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[24] Now although Moses had a great while ago foreseen this calumny of Corah, and had seen the people were irritated, yet was he not affrighted at it; but being of good courage, because given them right advice about their affairs, and knowing that his brother had been made partaker of the priesthood at the command of God, and not by his own favor to him, he came to the assembly; and as for the multitude, he said not a word to them, but spake as loud to Corah as he could; and being very skillful in making speeches, and having this natural talent, among others, that he could greatly move the multitude with his discourses, he said, "O Corah, both thou and all these with thee (pointing to the two hundred and fifty men) seem to be worthy of this honor; nor do I pretend but that this whole company may be worthy of the like dignity, although they may not be so rich or so great as you are: nor have I taken and given this office to my brother because he excelled others in riches, for thou exceedest us both in the greatness of thy wealth; 1 nor indeed because he was of an eminent family, for God, by giving us the same common ancestor, has made our families equal: nay, nor was it out of brotherly affection, which another might yet have justly done; for certainly, unless I had bestowed this honor out of regard to God, and to his laws, I had not passed by myself, and given it to another, as being nearer of kin to myself than to my brother, and having a closer intimacy with myself than I have with him; for surely it would not be a wise thing for me to expose myself to the dangers of offending, and to bestow the happy employment on this account upon another. But I am above such base practices: nor would God have overlooked this matter, and seen himself thus despised; nor would he have suffered you to be ignorant of what you were to do, in order to please him; but he hath himself chosen one that is to perform that sacred office to him, and thereby freed us from that care. So that it was not a thing that I pretend to give, but only according to the determination of God; I therefore propose it still to be contended for by such as please to put in for it, only desiring that he who has been already preferred, and has already obtained it, may be allowed now also to offer himself for a candidate. He prefers your peace, and your living without sedition, to this honorable employment, although in truth it was with your approbation that he obtained it; for though God were the donor, yet do we not offend when we think fit to accept it with your good-will; yet would it have been an instance of impiety not to have taken that honorable employment when he offered it; nay, it had been exceedingly unreasonable, when God had thought fit any one should have it for all time to come, and had made it secure and firm to him, to have refused it. However, he himself will judge again who it shall be whom he would have to offer sacrifices to him, and to have the direction of matters of religion; for it is absurd that Corah, who is ambitious of this honor, should deprive God of the power of giving it to whom he pleases. Put an end, therefore, to your sedition and disturbance on this account; and tomorrow morning do every one of you that desire the priesthood bring a censer from home, and come hither with incense and fire: and do thou, O Corah, leave the judgment to God, and await to see on which side he will give his determination upon this occasion, but do not thou make thyself greater than God. Do thou also come, that this contest about this honorable employment may receive determination. And I suppose we may admit Aaron without offense, to offer himself to this scrutiny, since he is of the same lineage with thyself, and has done nothing in his priesthood that can be liable to exception. Come ye therefore together, and offer your incense in public before all the people; and when you offer it, he whose sacrifice God shall accept shall be ordained to the priesthood, and shall be clear of the present calumny on Aaron, as if I had granted him that favor because he was my brother."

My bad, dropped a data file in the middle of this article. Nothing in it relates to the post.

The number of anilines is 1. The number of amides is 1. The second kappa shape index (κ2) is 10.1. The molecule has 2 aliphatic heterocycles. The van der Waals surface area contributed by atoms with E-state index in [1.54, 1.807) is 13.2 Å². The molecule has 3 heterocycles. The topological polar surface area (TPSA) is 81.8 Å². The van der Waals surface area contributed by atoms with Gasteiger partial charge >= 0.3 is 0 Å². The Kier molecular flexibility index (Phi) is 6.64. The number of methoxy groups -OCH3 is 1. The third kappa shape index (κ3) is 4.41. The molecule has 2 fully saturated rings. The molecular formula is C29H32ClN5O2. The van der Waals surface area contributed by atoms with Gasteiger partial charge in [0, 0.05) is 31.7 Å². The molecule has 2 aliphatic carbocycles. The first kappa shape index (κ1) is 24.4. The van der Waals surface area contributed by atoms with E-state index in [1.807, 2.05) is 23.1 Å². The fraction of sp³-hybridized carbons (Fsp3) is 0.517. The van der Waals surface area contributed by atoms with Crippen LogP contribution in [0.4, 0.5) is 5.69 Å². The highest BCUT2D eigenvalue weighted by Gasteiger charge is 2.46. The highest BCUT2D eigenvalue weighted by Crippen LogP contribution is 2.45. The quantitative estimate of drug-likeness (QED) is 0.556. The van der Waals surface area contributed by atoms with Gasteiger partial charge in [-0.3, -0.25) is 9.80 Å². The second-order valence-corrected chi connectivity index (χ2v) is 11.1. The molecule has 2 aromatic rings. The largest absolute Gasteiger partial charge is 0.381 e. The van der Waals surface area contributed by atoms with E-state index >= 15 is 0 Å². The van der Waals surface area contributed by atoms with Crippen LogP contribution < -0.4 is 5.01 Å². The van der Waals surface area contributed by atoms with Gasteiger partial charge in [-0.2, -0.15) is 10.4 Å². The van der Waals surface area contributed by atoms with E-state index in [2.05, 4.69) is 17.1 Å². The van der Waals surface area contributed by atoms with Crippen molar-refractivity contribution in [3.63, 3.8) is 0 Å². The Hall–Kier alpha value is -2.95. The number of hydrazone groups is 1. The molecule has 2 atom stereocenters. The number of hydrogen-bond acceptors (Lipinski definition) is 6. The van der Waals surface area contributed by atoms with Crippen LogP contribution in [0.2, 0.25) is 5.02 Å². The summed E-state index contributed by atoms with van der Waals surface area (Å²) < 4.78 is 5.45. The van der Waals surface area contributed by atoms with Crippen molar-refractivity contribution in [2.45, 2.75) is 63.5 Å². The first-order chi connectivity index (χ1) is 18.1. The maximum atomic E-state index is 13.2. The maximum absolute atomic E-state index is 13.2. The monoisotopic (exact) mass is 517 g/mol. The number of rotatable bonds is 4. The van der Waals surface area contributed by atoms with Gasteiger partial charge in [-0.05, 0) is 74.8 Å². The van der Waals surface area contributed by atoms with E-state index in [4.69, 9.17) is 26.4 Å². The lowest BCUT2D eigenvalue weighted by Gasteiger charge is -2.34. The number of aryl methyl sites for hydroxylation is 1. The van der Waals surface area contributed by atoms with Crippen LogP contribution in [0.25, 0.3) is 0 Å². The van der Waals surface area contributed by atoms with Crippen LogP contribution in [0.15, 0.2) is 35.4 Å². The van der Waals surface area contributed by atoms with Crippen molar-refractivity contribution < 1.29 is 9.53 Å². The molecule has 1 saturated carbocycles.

2

1 Reland here takes notice, that although our Bibles say little or nothing of these riches of Corah, yet that both the Jews and Mahommedans, as well as Josephus, are full of it.

2 HOW THOSE THAT STIRRED UP THIS SEDITION WERE DESTROYED, ACCORDING TO THE WILL OF GOD; AND HOW AARON, MOSES'S BROTHER BOTH HE AND HIS POSTERITY, RETAINED THE PRIESTHOOD.

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